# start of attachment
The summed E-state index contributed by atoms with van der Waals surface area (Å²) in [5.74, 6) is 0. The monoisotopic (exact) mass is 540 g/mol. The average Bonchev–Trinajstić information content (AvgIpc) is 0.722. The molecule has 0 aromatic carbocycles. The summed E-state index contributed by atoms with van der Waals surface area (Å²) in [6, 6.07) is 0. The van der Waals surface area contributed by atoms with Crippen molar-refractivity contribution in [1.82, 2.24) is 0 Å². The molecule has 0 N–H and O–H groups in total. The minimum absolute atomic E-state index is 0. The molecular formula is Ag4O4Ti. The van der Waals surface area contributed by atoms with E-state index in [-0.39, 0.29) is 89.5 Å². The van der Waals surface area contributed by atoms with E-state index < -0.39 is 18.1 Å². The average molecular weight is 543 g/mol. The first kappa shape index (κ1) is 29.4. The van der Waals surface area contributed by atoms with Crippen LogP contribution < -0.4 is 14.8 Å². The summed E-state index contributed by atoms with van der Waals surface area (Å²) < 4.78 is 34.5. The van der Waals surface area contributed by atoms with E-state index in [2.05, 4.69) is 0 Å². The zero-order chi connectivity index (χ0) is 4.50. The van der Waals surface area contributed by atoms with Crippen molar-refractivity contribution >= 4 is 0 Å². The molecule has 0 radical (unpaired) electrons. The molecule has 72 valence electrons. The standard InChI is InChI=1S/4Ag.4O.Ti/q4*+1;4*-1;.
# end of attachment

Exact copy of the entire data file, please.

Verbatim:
The summed E-state index contributed by atoms with van der Waals surface area (Å²) in [5.74, 6) is 0. The monoisotopic (exact) mass is 540 g/mol. The average Bonchev–Trinajstić information content (AvgIpc) is 0.722. The molecule has 0 aromatic carbocycles. The summed E-state index contributed by atoms with van der Waals surface area (Å²) in [6, 6.07) is 0. The van der Waals surface area contributed by atoms with Crippen molar-refractivity contribution in [1.82, 2.24) is 0 Å². The molecule has 0 N–H and O–H groups in total. The minimum absolute atomic E-state index is 0. The molecular formula is Ag4O4Ti. The van der Waals surface area contributed by atoms with E-state index in [-0.39, 0.29) is 89.5 Å². The van der Waals surface area contributed by atoms with E-state index < -0.39 is 18.1 Å². The average molecular weight is 543 g/mol. The first kappa shape index (κ1) is 29.4. The van der Waals surface area contributed by atoms with Crippen LogP contribution < -0.4 is 14.8 Å². The summed E-state index contributed by atoms with van der Waals surface area (Å²) < 4.78 is 34.5. The van der Waals surface area contributed by atoms with E-state index in [2.05, 4.69) is 0 Å². The zero-order chi connectivity index (χ0) is 4.50. The van der Waals surface area contributed by atoms with Crippen molar-refractivity contribution >= 4 is 0 Å². The molecule has 0 radical (unpaired) electrons. The molecule has 72 valence electrons. The standard InChI is InChI=1S/4Ag.4O.Ti/q4*+1;4*-1;.